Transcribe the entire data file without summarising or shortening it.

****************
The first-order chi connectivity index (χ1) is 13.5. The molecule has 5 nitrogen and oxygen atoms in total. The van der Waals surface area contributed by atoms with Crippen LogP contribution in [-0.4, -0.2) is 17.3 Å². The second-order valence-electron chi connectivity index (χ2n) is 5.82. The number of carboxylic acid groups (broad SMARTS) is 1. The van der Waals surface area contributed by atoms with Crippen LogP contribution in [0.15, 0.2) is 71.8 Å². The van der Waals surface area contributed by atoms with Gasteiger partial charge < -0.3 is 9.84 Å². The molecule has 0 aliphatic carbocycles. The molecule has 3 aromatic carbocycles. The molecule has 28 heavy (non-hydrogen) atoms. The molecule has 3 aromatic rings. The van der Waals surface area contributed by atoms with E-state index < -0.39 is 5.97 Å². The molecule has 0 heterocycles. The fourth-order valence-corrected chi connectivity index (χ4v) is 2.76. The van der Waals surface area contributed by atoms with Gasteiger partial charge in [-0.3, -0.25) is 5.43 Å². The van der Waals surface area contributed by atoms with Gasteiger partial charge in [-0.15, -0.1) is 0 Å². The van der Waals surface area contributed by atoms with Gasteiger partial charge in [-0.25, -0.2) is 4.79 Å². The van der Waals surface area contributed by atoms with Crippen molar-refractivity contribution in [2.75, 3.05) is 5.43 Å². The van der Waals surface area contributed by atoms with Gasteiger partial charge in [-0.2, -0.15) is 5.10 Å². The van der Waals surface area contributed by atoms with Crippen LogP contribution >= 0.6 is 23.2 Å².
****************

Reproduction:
The first-order chi connectivity index (χ1) is 13.5. The molecule has 5 nitrogen and oxygen atoms in total. The van der Waals surface area contributed by atoms with Crippen LogP contribution in [-0.4, -0.2) is 17.3 Å². The second-order valence-electron chi connectivity index (χ2n) is 5.82. The number of carboxylic acid groups (broad SMARTS) is 1. The van der Waals surface area contributed by atoms with Crippen LogP contribution in [0.15, 0.2) is 71.8 Å². The van der Waals surface area contributed by atoms with Gasteiger partial charge < -0.3 is 9.84 Å². The molecule has 0 aliphatic carbocycles. The molecule has 3 aromatic carbocycles. The molecule has 28 heavy (non-hydrogen) atoms. The molecule has 3 aromatic rings. The van der Waals surface area contributed by atoms with E-state index < -0.39 is 5.97 Å². The molecule has 0 heterocycles. The fourth-order valence-corrected chi connectivity index (χ4v) is 2.76. The van der Waals surface area contributed by atoms with Gasteiger partial charge in [-0.3, -0.25) is 5.43 Å². The van der Waals surface area contributed by atoms with Gasteiger partial charge in [-0.15, -0.1) is 0 Å². The van der Waals surface area contributed by atoms with Gasteiger partial charge in [-0.25, -0.2) is 4.79 Å². The van der Waals surface area contributed by atoms with Crippen molar-refractivity contribution in [2.75, 3.05) is 5.43 Å². The van der Waals surface area contributed by atoms with Gasteiger partial charge in [-0.2, -0.15) is 5.10 Å². The van der Waals surface area contributed by atoms with Crippen LogP contribution >= 0.6 is 23.2 Å².